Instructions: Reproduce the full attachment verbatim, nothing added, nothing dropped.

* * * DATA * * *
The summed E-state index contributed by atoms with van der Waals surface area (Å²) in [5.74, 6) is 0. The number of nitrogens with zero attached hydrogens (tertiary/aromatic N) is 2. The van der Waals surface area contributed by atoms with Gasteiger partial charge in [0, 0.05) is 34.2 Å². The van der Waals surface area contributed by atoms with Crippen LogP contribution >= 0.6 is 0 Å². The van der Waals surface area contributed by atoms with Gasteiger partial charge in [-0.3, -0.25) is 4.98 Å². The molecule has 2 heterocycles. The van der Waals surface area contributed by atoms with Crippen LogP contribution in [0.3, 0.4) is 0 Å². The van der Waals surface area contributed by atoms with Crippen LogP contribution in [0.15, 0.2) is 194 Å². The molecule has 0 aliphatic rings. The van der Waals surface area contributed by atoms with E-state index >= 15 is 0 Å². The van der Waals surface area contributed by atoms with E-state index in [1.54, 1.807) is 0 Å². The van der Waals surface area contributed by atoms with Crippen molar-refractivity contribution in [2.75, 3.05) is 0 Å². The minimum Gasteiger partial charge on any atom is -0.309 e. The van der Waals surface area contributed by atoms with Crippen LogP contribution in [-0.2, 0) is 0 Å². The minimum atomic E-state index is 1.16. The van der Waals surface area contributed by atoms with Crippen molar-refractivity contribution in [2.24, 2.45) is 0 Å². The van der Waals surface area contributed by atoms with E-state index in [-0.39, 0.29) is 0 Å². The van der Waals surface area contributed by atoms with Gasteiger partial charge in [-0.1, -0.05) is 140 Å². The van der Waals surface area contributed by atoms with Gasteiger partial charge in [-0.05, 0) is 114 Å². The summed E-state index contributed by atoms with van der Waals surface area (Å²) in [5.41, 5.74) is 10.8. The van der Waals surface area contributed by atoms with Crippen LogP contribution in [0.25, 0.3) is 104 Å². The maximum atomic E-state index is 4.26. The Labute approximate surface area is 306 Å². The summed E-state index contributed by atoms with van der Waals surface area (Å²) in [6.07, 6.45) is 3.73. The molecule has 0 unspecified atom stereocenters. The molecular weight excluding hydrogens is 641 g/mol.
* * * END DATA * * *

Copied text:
The summed E-state index contributed by atoms with van der Waals surface area (Å²) in [5.74, 6) is 0. The number of nitrogens with zero attached hydrogens (tertiary/aromatic N) is 2. The van der Waals surface area contributed by atoms with Gasteiger partial charge in [0, 0.05) is 34.2 Å². The van der Waals surface area contributed by atoms with Crippen LogP contribution >= 0.6 is 0 Å². The van der Waals surface area contributed by atoms with Gasteiger partial charge in [-0.3, -0.25) is 4.98 Å². The molecule has 2 heterocycles. The van der Waals surface area contributed by atoms with Crippen LogP contribution in [0.3, 0.4) is 0 Å². The van der Waals surface area contributed by atoms with Crippen LogP contribution in [0.15, 0.2) is 194 Å². The molecule has 0 aliphatic rings. The van der Waals surface area contributed by atoms with E-state index >= 15 is 0 Å². The van der Waals surface area contributed by atoms with E-state index in [1.54, 1.807) is 0 Å². The van der Waals surface area contributed by atoms with Crippen molar-refractivity contribution in [2.75, 3.05) is 0 Å². The minimum Gasteiger partial charge on any atom is -0.309 e. The van der Waals surface area contributed by atoms with Crippen LogP contribution in [-0.2, 0) is 0 Å². The minimum atomic E-state index is 1.16. The van der Waals surface area contributed by atoms with Crippen molar-refractivity contribution in [2.24, 2.45) is 0 Å². The van der Waals surface area contributed by atoms with E-state index in [-0.39, 0.29) is 0 Å². The van der Waals surface area contributed by atoms with Gasteiger partial charge in [-0.1, -0.05) is 140 Å². The van der Waals surface area contributed by atoms with Gasteiger partial charge in [-0.05, 0) is 114 Å². The summed E-state index contributed by atoms with van der Waals surface area (Å²) in [5.41, 5.74) is 10.8. The van der Waals surface area contributed by atoms with Crippen LogP contribution in [0.25, 0.3) is 104 Å². The maximum atomic E-state index is 4.26. The Labute approximate surface area is 306 Å². The summed E-state index contributed by atoms with van der Waals surface area (Å²) in [6.07, 6.45) is 3.73. The molecule has 0 unspecified atom stereocenters. The molecular weight excluding hydrogens is 641 g/mol.